The price of solar energy in India has tumbled to a new record low, making it cheaper than fossil-fuel generated power.
The latest solar power tariffs show the price of solar energy is 18 per cent lower than the average price for electricity generated by coal-fired plants.
At an auction in Rajasthan earlier this week, Phelan Energy and Aaada Power offered to charge 2.62 rupees per kilowatt-hour (kWH) of solar-generated electricity, according to The Economic Times of India.
A previous record for the lowest bid was set last month with a price 3.15 rupees per kWH.
Alan Fotheringham, president of strategy and development for the Wood Group, which provides services to the energy industry, told The Independent India was setting an example that quick energy transition from fossil fuels to renewables is possible.
He said that the country was "demonstrating that when the conditions allow, it is possible to move very quickly to transition the energy mix.
He added: "We have seen strong and steady growth of the solar energy market in India to become one of the largest and strongest markets. With a huge population and a huge demand for energy, growing investments and political willingness, all the ingredients are there for the transition to happen."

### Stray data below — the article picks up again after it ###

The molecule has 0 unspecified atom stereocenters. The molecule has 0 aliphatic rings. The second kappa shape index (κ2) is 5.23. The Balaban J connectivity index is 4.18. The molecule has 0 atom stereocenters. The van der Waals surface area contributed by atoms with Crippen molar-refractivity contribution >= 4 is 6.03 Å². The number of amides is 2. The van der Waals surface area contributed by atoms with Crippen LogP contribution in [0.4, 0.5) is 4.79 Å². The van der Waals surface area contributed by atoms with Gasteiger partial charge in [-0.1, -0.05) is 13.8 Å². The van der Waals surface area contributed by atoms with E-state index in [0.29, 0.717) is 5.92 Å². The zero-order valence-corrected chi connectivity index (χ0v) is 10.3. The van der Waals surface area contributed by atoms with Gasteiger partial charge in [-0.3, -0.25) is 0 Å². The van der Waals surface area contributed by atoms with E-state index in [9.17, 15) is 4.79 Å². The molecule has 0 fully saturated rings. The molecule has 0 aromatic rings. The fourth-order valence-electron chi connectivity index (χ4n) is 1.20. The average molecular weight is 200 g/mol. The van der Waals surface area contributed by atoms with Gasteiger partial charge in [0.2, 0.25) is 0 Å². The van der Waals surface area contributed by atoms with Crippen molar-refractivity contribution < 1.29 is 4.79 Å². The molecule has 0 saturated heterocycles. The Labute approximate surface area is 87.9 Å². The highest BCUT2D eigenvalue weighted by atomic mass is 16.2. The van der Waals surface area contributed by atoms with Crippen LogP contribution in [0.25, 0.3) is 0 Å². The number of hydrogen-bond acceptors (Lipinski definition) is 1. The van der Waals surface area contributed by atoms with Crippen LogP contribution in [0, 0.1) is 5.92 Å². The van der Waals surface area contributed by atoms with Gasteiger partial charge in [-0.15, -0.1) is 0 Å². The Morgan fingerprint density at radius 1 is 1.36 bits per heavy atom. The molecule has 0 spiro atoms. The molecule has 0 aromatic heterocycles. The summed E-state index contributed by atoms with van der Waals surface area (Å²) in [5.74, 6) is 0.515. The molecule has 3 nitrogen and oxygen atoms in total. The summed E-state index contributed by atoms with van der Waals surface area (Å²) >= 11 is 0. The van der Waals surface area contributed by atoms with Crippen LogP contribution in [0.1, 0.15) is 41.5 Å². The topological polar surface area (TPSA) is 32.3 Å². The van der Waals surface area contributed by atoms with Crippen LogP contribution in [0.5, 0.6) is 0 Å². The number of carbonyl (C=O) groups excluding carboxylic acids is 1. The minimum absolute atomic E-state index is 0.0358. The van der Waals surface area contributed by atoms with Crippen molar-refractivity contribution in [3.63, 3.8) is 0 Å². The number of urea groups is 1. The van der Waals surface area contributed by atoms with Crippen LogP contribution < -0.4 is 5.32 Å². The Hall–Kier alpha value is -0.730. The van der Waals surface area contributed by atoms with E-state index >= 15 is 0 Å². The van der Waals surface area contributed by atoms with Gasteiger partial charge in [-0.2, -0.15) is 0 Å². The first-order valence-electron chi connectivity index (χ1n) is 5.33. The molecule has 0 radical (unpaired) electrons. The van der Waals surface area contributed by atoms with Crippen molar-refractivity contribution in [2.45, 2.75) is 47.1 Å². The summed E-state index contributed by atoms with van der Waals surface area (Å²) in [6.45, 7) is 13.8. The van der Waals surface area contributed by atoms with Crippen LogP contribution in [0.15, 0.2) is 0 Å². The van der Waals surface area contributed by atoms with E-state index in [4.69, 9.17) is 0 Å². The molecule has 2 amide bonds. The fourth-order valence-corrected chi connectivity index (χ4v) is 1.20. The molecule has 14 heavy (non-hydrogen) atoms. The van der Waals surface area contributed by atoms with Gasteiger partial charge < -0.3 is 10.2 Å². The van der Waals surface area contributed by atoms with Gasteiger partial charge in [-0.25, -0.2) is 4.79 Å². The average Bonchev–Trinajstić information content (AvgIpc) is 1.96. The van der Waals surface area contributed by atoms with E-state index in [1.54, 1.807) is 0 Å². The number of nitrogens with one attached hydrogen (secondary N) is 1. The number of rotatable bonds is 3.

Shortly after the auction India Energy Minister Plyush Goyal tweeted: “Another milestone towards PM @narendramodi's vision of clean affordable power for all.”
Last month, Mr Goyal said building coal-powered plant would be costlier than a solar plant. The minister added that India would meet its ambitious target to deploy more than 100 gigawatts of solar power by 2022.
The price of solar has been falling in the last three years as Indian Prime Minister Narendra Modi’s government aimed to boost its green footprint.
The country is the world’s third largest emitter of greenhouse gases and forecasters are anticipating its emissions could double as the country aims to lift millions out of poverty.
But solar consultancy firm Bridge to India, said India is expected to become the third biggest solar market in the world in 2017 with a capacity rise of 76 per cent compared to last year.
This will be helped by the fact the price of solar modules and solar inverters have fallen by 29 per cent over the past year, the firm said.
Upon ratifying the Paris Agreement, Mr Modi committed India to generate 40 per cent of the country’s electricity from non-fossil fuel sources by 2030.
But a report by India’s electricity agency predicted the target would be exceeded by nearly three years ahead of schedule.
It forecasted the total capacity of renewable energy generated could reach 275 gigawatts by 2027.
The country has quadrupled its solar energy capacity in the last three years and the government set a target of building 175 gigawatts of solar energy capacity by 2030, The Times of India reported.
India is also home to the world’s largest power plant in the south of the country in Kamuthi, Tamil Nadu, which stretches across 2,500 acres and has 2.5million solar modules.
New national targets aim to generate 175 gigawatts of solar, wind and biomass energy by 2022.
Join our new commenting forum
Join thought-provoking conversations, follow other Independent readers and see their replies